If you are looking for a book that will help you achieve more, earn more, live more, all while enabling you to do the things you want to do – I recommend that you spend a bit of time reading this book. I’ll be surprised if you only read it once.
With endorsements by Jack Canfield, A.J. Jacobs, and Charles L. Brock – you don’t have to take my word for it. That being said, I haven’t met anyone that’s read the book that isn’t evangelistic about it.
This book teaches you to ask the question:
“What’s the worst that could happen?”
The answer is: you read the book, put it down and forget about it. Then you go back to working your 50+ hour weeks until you reach the time where you want to retire, or are forced to retire. Hopefully you’ll love what you do then, because you will have certainly earned it by the time you get there.
The next time someone asks you what you do – do you want to say you are middle management in your corporation, or would you rather say what Tim says:
“I race motorcycles in Europe, I ski in the Andes, I scuba dive in Panama and I dance tango in Buenos Aires.”
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Nice review of the book!
I have been thinking about going back and re-reading it again myself. It’s one of those books that as you first work through it, your mind will likely work hard to resist a lot of it as impossible… but I found the more I got through it, the more I realized that much of my resistance was just my own self-limiting thoughts.
Some of the tips offered would not be possible in my own job (my company probably would not be too keen on my offloading administrative work to some unknown person overseas), but I still loved the way it challenged my notions of what was possible.
Of course, the problem is that most of the suggestions in this book are morally questionable.
I read the book a while ago and I enjoyed it. I have outsourced some of my work based upon some of the tips I learned from reading it.
Best advice from this book is “ELIMINATION” goes hand and hand with Leo Babauta’s advice.
I read the book 2 times and found it very useful, Congratulations Tim.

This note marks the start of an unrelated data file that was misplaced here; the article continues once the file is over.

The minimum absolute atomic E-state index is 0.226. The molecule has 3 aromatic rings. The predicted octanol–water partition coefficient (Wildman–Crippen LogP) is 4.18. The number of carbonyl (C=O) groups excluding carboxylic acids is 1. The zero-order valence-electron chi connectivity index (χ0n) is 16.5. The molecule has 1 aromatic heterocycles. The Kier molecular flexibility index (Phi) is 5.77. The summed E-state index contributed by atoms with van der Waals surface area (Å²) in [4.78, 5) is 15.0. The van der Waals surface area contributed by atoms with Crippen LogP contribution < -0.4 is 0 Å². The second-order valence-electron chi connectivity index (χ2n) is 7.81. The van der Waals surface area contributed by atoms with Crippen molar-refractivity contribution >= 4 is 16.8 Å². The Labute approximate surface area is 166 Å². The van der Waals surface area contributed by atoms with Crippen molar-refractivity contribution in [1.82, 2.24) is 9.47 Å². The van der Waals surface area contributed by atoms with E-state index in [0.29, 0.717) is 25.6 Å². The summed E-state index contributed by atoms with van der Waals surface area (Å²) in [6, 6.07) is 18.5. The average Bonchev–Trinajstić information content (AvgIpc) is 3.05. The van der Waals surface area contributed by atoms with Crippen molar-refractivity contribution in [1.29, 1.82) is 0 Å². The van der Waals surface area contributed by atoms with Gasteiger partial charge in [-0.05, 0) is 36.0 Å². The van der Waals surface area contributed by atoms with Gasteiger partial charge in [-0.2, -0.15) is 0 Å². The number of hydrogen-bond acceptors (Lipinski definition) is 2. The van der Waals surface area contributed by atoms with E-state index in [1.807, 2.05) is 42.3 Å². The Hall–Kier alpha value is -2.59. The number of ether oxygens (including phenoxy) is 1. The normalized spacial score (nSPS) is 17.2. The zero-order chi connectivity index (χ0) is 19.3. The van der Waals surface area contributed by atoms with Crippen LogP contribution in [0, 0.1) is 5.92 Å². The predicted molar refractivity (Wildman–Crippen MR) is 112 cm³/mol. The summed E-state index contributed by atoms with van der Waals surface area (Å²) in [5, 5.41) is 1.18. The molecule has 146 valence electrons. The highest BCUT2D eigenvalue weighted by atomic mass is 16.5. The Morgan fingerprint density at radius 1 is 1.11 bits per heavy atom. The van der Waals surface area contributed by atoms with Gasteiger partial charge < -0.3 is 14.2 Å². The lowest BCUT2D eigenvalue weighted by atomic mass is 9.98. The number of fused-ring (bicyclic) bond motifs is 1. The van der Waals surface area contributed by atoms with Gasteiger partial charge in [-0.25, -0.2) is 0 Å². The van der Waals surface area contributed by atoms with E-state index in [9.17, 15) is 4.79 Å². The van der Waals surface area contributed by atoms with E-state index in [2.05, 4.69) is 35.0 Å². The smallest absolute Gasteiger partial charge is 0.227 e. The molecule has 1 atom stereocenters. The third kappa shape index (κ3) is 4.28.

The basic approach of the book works for me too:
How much money do you need to be happy?;
More money doesn’t mean more happiness;
True freedom means to deliver from imaginary dependences;
All the other suggestions doesent work for me here in germany/europe.
For example: i cant outsource my tax-/ office-paperwork to an indian contract worker or set up the next onlineshop for cheap far-east- crap.
Furthermore some of the suggestions seem in ecological and ethic terms verry questionable to me…
I’ve had this book sitting on my nightstand for about a year and haven’t read it. After reading your review I think I’m going to tackle it.
These types of books are great for easy reading and fantasy escapism, in the real world it’s all well but with kids at school or private school, fees etc etc you will need to be rather more adapted to achieve the long term success I think.
Good stuff though.
Colin. … Must go now I need to dry myself down as the taxi arrives in 30 minutes to take me and the crew to the airport.
Jason, you make an excellent point about applying the idea of testing to our life. Ever since I read about the concept of a mini-retirement, I’ve started to research what would be required to move to Europe for 6 months (Toronto is great but I’m keen to get some longterm exposure to Paris and other cities).
While I’m writing here, I’m going to ask for a short favor. 🙂 [you can blame the 4HWW for making me more assertive]
I’m surveying readers of “The 4-Hour Workweek” for an article I’m writing. I just need about 15 people to finish off my survey and I’d like to invite you in. The survey link is here: http://svy.mk/1nNT9T4.